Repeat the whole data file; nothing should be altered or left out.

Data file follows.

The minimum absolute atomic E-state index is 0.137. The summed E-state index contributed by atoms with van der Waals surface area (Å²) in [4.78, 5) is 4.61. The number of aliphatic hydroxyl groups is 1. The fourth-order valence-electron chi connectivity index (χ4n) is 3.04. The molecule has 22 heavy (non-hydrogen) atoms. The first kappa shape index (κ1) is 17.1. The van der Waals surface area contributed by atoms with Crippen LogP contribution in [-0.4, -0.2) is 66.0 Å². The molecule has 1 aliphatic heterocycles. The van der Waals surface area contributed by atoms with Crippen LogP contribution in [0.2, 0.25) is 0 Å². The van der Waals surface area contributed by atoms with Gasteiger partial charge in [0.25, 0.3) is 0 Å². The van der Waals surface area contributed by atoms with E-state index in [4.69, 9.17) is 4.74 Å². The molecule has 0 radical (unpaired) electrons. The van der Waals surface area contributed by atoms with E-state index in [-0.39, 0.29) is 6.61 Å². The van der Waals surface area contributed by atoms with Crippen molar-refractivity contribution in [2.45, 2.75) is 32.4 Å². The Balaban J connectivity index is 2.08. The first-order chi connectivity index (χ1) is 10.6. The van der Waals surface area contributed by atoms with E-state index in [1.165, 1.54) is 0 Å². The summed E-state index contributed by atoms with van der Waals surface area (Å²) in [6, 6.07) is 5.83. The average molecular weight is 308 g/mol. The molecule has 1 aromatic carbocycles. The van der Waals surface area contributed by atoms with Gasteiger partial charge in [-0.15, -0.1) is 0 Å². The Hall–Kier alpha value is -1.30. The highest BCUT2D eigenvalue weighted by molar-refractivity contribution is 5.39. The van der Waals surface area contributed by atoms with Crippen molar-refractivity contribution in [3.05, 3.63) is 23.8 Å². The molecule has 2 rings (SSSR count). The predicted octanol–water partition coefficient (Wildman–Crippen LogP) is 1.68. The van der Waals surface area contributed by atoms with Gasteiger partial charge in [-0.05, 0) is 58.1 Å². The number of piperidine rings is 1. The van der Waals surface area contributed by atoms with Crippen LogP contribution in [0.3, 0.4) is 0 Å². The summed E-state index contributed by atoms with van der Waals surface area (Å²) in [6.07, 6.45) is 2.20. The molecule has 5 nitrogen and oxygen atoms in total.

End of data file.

The minimum absolute atomic E-state index is 0.137. The summed E-state index contributed by atoms with van der Waals surface area (Å²) in [4.78, 5) is 4.61. The number of aliphatic hydroxyl groups is 1. The fourth-order valence-electron chi connectivity index (χ4n) is 3.04. The molecule has 22 heavy (non-hydrogen) atoms. The first kappa shape index (κ1) is 17.1. The van der Waals surface area contributed by atoms with Crippen LogP contribution in [-0.4, -0.2) is 66.0 Å². The molecule has 1 aliphatic heterocycles. The van der Waals surface area contributed by atoms with Crippen LogP contribution in [0.2, 0.25) is 0 Å². The van der Waals surface area contributed by atoms with Gasteiger partial charge in [0.25, 0.3) is 0 Å². The van der Waals surface area contributed by atoms with E-state index in [4.69, 9.17) is 4.74 Å². The molecule has 0 radical (unpaired) electrons. The van der Waals surface area contributed by atoms with E-state index in [-0.39, 0.29) is 6.61 Å². The van der Waals surface area contributed by atoms with Crippen molar-refractivity contribution in [2.45, 2.75) is 32.4 Å². The Balaban J connectivity index is 2.08. The first-order chi connectivity index (χ1) is 10.6. The van der Waals surface area contributed by atoms with E-state index in [1.165, 1.54) is 0 Å². The summed E-state index contributed by atoms with van der Waals surface area (Å²) in [6, 6.07) is 5.83. The average molecular weight is 308 g/mol. The molecule has 1 aromatic carbocycles. The van der Waals surface area contributed by atoms with Gasteiger partial charge in [-0.15, -0.1) is 0 Å². The Hall–Kier alpha value is -1.30. The highest BCUT2D eigenvalue weighted by molar-refractivity contribution is 5.39. The van der Waals surface area contributed by atoms with Crippen molar-refractivity contribution in [3.05, 3.63) is 23.8 Å². The molecule has 2 rings (SSSR count). The predicted octanol–water partition coefficient (Wildman–Crippen LogP) is 1.68. The van der Waals surface area contributed by atoms with Gasteiger partial charge in [-0.05, 0) is 58.1 Å². The number of piperidine rings is 1. The van der Waals surface area contributed by atoms with Crippen LogP contribution in [0.3, 0.4) is 0 Å². The summed E-state index contributed by atoms with van der Waals surface area (Å²) in [6.07, 6.45) is 2.20. The molecule has 5 nitrogen and oxygen atoms in total.